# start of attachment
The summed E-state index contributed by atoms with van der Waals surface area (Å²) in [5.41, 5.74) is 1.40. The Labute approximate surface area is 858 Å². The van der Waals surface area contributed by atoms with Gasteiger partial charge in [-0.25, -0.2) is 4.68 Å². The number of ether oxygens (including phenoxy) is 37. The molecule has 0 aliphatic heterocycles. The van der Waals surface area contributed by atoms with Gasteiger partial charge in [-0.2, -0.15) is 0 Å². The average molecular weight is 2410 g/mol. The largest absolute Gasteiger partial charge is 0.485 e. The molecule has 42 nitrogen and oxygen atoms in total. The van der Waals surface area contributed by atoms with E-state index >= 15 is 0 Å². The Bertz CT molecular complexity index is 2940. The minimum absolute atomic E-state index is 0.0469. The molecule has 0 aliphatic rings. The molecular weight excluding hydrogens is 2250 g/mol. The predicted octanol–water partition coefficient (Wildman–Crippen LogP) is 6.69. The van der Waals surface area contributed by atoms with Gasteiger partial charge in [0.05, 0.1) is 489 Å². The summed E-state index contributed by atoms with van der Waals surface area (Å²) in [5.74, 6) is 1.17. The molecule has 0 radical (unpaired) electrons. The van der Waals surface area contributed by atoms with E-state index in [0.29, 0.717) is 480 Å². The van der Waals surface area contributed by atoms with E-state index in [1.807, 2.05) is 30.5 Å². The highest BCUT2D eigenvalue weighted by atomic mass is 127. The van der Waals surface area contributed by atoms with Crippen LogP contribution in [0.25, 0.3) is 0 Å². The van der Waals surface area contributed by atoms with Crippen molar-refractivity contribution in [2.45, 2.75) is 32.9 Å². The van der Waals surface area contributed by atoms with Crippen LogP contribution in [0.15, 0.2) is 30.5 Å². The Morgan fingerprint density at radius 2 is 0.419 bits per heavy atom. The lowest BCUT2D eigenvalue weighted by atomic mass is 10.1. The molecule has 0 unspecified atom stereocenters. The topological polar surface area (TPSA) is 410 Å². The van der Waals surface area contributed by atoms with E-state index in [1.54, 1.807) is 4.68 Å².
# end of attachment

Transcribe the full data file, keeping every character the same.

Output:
The summed E-state index contributed by atoms with van der Waals surface area (Å²) in [5.41, 5.74) is 1.40. The Labute approximate surface area is 858 Å². The van der Waals surface area contributed by atoms with Gasteiger partial charge in [-0.25, -0.2) is 4.68 Å². The number of ether oxygens (including phenoxy) is 37. The molecule has 0 aliphatic heterocycles. The van der Waals surface area contributed by atoms with Gasteiger partial charge in [-0.2, -0.15) is 0 Å². The average molecular weight is 2410 g/mol. The largest absolute Gasteiger partial charge is 0.485 e. The molecule has 42 nitrogen and oxygen atoms in total. The van der Waals surface area contributed by atoms with E-state index >= 15 is 0 Å². The Bertz CT molecular complexity index is 2940. The minimum absolute atomic E-state index is 0.0469. The molecule has 0 aliphatic rings. The molecular weight excluding hydrogens is 2250 g/mol. The predicted octanol–water partition coefficient (Wildman–Crippen LogP) is 6.69. The van der Waals surface area contributed by atoms with Gasteiger partial charge in [0.05, 0.1) is 489 Å². The summed E-state index contributed by atoms with van der Waals surface area (Å²) in [5.74, 6) is 1.17. The molecule has 0 radical (unpaired) electrons. The van der Waals surface area contributed by atoms with E-state index in [0.29, 0.717) is 480 Å². The van der Waals surface area contributed by atoms with E-state index in [1.807, 2.05) is 30.5 Å². The highest BCUT2D eigenvalue weighted by atomic mass is 127. The van der Waals surface area contributed by atoms with Crippen LogP contribution in [0.25, 0.3) is 0 Å². The van der Waals surface area contributed by atoms with Crippen molar-refractivity contribution in [2.45, 2.75) is 32.9 Å². The van der Waals surface area contributed by atoms with Crippen LogP contribution in [0.15, 0.2) is 30.5 Å². The Morgan fingerprint density at radius 2 is 0.419 bits per heavy atom. The lowest BCUT2D eigenvalue weighted by atomic mass is 10.1. The molecule has 0 unspecified atom stereocenters. The topological polar surface area (TPSA) is 410 Å². The van der Waals surface area contributed by atoms with E-state index in [1.54, 1.807) is 4.68 Å².